Does this report reveal any trends? Are the results surprising in any way?

I found a couple of things interesting. First, the percentage of participants indicating they were ‘very satisfied’ with either their technology vendors or technology tools was under 20% in most categories. Most participants were either satisfied or neutral. That suggests a lot of room to improve the delivery of legal technology services. Second, Microsoft SharePoint was identified as the most common system across five categories of technology. In almost every one of those categories, there are much more powerful technology solutions available. It suggests to me that many law departments are defaulting to Microsoft solutions even though they often need to be heavily modified for adaptive use cases.

There are now so many legal tech solutions out there it can be overwhelming. Do you have any top tips to share about where to start and how a legal department can work out what’s right for them and their work?

Create a cross-functional team that includes legal, IT, sourcing and members of the business units. Define the use cases and functional needs requirements before vetting any technology. Prepare vendors by sharing the use cases and functional requirements in advance of any demos. At Major, Lindsey & Africa, we take clients through this exact process. We collaborate with clients to define their needs, then we arrange for a carefully curated group of providers to give tailored demos to the client. We also create and provide clients with scorecards to assess each vendor using common criteria. It helps clarify the process for everyone involved.

What is the next big thing in legal tech to look out for?

As legal departments continue to build legal operations teams, those process-minded teams will continue to expand the use of Robotic Process Automation (RPA) to handle routine rules-based tasks and provide the business units with more self-serve options for creating routine types of legal documents. NetApp is an example of a law department that has done precisely that. As skilled legal technologists get increasingly better at blending AI tools with RPA, more applications will be built to perform complex compliance and regulatory monitoring.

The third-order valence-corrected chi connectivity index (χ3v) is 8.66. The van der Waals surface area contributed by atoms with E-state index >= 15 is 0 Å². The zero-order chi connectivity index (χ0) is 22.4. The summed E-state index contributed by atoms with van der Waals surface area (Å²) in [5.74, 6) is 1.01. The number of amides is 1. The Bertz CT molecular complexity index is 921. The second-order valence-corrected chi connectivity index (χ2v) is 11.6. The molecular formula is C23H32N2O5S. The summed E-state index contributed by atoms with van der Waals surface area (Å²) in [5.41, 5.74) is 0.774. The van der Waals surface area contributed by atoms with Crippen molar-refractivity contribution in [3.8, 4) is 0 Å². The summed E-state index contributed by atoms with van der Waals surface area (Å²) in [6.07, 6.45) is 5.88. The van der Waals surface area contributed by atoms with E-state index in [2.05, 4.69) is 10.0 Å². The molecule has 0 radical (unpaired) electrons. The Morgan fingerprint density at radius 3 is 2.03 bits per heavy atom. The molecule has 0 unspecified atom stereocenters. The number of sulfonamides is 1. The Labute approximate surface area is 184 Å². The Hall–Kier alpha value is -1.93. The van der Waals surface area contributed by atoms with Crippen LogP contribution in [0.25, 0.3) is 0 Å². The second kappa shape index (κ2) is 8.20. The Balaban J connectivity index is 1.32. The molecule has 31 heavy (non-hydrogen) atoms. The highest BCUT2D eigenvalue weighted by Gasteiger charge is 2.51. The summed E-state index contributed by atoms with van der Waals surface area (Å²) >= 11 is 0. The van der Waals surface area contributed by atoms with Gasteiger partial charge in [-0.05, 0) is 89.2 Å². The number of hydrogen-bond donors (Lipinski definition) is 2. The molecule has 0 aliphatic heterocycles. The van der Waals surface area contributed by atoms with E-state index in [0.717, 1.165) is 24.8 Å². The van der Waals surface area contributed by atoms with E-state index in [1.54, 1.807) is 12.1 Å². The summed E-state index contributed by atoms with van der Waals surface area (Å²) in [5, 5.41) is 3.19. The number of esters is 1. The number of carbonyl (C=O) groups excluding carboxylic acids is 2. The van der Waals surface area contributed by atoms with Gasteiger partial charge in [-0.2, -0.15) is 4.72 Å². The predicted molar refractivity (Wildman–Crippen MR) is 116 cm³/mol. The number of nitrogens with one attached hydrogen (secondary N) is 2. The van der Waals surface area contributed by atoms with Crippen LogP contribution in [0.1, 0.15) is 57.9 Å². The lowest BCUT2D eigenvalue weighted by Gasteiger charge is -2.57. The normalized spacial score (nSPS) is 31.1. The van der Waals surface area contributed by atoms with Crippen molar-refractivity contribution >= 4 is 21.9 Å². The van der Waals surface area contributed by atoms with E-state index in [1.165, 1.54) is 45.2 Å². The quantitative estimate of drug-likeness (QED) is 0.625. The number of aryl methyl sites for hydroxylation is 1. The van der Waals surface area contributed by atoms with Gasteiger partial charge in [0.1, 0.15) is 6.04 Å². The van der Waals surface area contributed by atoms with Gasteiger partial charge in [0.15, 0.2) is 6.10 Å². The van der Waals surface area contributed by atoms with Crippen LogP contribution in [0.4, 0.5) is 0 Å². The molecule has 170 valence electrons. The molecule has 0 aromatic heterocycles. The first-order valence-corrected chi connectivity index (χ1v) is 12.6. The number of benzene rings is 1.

Additional recommended reading:

The Association of Corporate Counsel (ACC) and MLA 2019 Global Legal Department Benchmarking Report.

In-house Insights Report: Legal Technology: Looking past the hype - we reveal how other legal departments are approaching, using and benefiting from new and trusted technologies and identify where to focus effort that has a proven track record of delivering improvement and value.

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About the author:

Louisa leads marketing for the in-house legal community at LexisNexis. She joined the dedicated in-house team at LexisNexis four years ago and has a passion for driving and facilitating initiatives which are customer-focused at their heart. Her vision is to support in-house counsel succeed in their fast-evolving role based on deep insight, data analysis and best practice gathered across the in-house community.

Prior to her in-house focused role, Louisa led the marketing for the bar and mid-market private practice sectors as well as product marketing lead for LexisPSL - LexisNexis' cloud based, practical guidance and legal research software solution.

She brings 20 years' marketing experience both client and agency side, specialising in B2B marketing in the Legal, TMT (Telco, Media and Technology) and Financial Services industries. In both South Africa, Europe and the UK.

Louisa is also an active member on the LexisNexis Gender Equality Matters (GEM) steering committee and is involved with the Families at LexisNexis Group which brings together, supports and lobbies for change those with an interest in balancing the challenges of work and family.